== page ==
A Zero Emissions Vehicle, the Leaf is 100% electric.  It’s advertised as being able to drive at up to 90 miles per hour, and travel up to 100 miles per charge, which takes place every time you plug in your charging dock or, in a pinch, hook up to a standard wall outlet.

And the perks don’t end there.  The Tennessee government is offering a $2500 cash rebate for those who purchase the vehicle, in addition to federal tax credits and free home-charging units from the Department of Energy.  So even if you fall outside the demographic that Nissan anticipates will be most enthusiastic about this new technology— “affluent, college-educated consumers in their mid-40s who are both environmentally sensitive and willing to take a chance” —you may find that the price is right.

And it is the price, not the technology, that makes the Leaf break out from the pack.  Tesla’s Roadster, an all-electric car that gets 245 miles per charge and goes from zero to sixty in 3.7 seconds, also boasts a prohibitive price tag of over $100,000.  Nissan’s Leaf, on the other hand, is $32,780—and that’s before the subsidies kick in.

The Huffington Post points out that in fact, the electric car has been around almost as long as the automotive industry itself.  The Anderson Carriage Company of Detroit was making the Detroit Electric back in 1907, which they sold for $2650, almost four times the price of the Model T.  Because these electric cars could start without turning a hand crank, it seems the Detroit Electric was quite popular with the ladies.

Green ideas get a boost from USPTO’s Green Technology Pilot Program

December 8, 2010, will mark the one-year anniversary of the USPTO’s Green Technology Pilot Program. The twelve month mark also signals the end of the program (barring any extensions by the USPTO) implemented to “accelerate the development and deployment of green technology, create green jobs, and promote U.S. competitiveness in this vital sector,” according to a USPTO news release.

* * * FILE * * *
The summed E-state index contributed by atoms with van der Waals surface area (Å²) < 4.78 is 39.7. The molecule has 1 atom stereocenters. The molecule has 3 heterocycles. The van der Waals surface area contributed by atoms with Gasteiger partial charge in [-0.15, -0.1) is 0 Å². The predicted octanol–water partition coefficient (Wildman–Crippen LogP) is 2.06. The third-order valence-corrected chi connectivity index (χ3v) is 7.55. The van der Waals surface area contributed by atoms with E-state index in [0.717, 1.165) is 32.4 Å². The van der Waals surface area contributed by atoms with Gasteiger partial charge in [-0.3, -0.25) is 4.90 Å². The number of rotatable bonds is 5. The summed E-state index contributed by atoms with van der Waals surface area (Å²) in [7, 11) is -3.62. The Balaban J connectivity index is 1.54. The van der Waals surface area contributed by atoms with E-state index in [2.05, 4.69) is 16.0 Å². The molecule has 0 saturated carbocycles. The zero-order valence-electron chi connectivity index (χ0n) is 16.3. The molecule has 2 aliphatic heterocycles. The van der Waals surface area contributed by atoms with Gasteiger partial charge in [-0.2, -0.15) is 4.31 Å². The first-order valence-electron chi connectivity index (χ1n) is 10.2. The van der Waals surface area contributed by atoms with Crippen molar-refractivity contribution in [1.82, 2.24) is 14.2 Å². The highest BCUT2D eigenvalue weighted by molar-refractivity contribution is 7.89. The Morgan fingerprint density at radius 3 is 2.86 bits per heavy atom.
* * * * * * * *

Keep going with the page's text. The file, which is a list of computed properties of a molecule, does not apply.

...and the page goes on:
In an effort to shuffle to the head of the line patents “pertaining to environmental quality, or energy conservation, development of renewable energy resources or greenhouse gas reduction,” the program granted certain pending “green technology” patent applications the eligibility to be given expedited examination. The current average wait for a final decision on these patents is 40 months. The program aims to reduce that time by a year.

Photo by Chuck Coker. Some rights reserved.

The specific requirements for participation in the program were laid out in the federal register shortly after the USPTO’s announcement. However, one condition in particular – limiting participation to applications in only certain green technologies – ruffled the feathers of some potential participants, who found the requirement unnecessarily restrictive. The USPTO later overturned the restriction, opening participation to applicants from any technology areas.

Foley & Lardner recently published an update examining the impact of the program so far (see the fifth story down). The program was originally capped at 3,000 participants, and 1,500 petitions have been filed so far. Of those, more than 700 have been granted approval for participation in the program. The USPTO released this short but sweet “report” with the exact numbers late last month. Interested inventors with qualified pending applications (filed before December 8, 2009) are still invited to apply.